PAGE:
The Greater Manchester Campaigns Bazaar which took place last Thursday was an opportunity for campaign and community groups from across Manchester to get together in one space and to build their profile and gain support.
The Bazaar showcased just how many diverse campaign groups exist and are taking action across Manchester.
The night, organised by Manchester Mule, introduced guests to groups such as: Greater Manchester Stop the War Coalition, Manchester Living Wage Campaign and World Development Movement, to name just a few.
University of Manchester student societies were also involved with campaign groups such as: Save Our NHS Manchester, Manchester Young Greens and Living Wage campus campaign.
The main event of the night however was the panel debate, titled ‘What’s Left? Local Activism in the Age of Austerity’.
On the panel chaired by Kevin Gopal, editor of The Big Issue in the North was Women’s Officer Jess Lishak, Stephen from World Development Movement, Steve from Salford Star and Penny Hicks from the Manchester People’s Assembly against Austerity.
The panel explored the state of local and national activism, questioning first whether they were optimistic about the state of the campaigns and movements against austerity and cuts.
This led to a discussion as to whether the plurality of the left wing campaign movement against austerity was a good or bad thing.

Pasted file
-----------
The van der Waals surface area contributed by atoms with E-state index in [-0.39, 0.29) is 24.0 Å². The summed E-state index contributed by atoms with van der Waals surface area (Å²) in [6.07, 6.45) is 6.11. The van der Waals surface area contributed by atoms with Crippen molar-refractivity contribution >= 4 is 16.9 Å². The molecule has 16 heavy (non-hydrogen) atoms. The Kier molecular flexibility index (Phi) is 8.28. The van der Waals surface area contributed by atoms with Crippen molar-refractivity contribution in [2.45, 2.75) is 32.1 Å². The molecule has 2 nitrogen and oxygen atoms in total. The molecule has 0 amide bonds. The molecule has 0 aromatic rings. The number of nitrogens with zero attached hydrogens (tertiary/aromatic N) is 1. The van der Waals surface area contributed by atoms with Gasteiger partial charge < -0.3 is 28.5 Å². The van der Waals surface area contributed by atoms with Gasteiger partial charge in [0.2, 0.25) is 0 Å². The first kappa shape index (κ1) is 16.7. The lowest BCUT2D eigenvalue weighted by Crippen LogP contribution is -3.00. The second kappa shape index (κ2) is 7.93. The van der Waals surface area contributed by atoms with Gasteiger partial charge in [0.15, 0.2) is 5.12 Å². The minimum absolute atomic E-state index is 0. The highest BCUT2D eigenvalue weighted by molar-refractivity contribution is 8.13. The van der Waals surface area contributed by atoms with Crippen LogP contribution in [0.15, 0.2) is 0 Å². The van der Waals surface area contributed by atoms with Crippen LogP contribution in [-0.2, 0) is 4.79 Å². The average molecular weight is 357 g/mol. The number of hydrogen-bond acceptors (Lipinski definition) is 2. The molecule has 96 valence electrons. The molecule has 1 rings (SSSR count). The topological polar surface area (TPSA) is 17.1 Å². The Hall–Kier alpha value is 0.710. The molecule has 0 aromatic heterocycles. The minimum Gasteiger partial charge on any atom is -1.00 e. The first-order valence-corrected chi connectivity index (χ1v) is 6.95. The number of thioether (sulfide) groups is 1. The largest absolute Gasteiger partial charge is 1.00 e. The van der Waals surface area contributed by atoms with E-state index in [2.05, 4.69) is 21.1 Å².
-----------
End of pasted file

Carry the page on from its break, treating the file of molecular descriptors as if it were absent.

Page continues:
The general consensus was that the diversity of the discourses of left wing campaigns is an integral part of the movement.
However Penny Hicks suggested that for the issues raised by the campaigns bazaar to have a real political impact they would have to find some form of unity on one or two key issues.
Penny celebrated the fact that so many students are showing solidarity with strikes and campaign action across Manchester. She commented that it was a new thing and should be replicated, the unity of movements should spread.
The panel also debated, in response to a question from the floor, the role that social media plays within this generation of campaigning.
The panel’s consensus was that social media is an essential tool to spread the messages and get people listening, however it cannot be the only tool.
As Steve from the Salford Star highlighted not everyone has access to social media and the mainstream media still holds more credit as a source of information; therefore getting into this media still holds more power.
Finally it was also posed how the panel felt was the best was to get responses from politicians.
Recommendations from the panel included; letter writing, going to local MPs’ surgeries and writing for local newspapers’ ‘views’ sections.
Jess stressed that registering to vote, even if to only spoil the ballot paper, is essential in order to get even recognition from politicians. She argued that no one will listen unless they believe they are accountable to you.
A video of the panel debate will available to view on the Mule website shortly.
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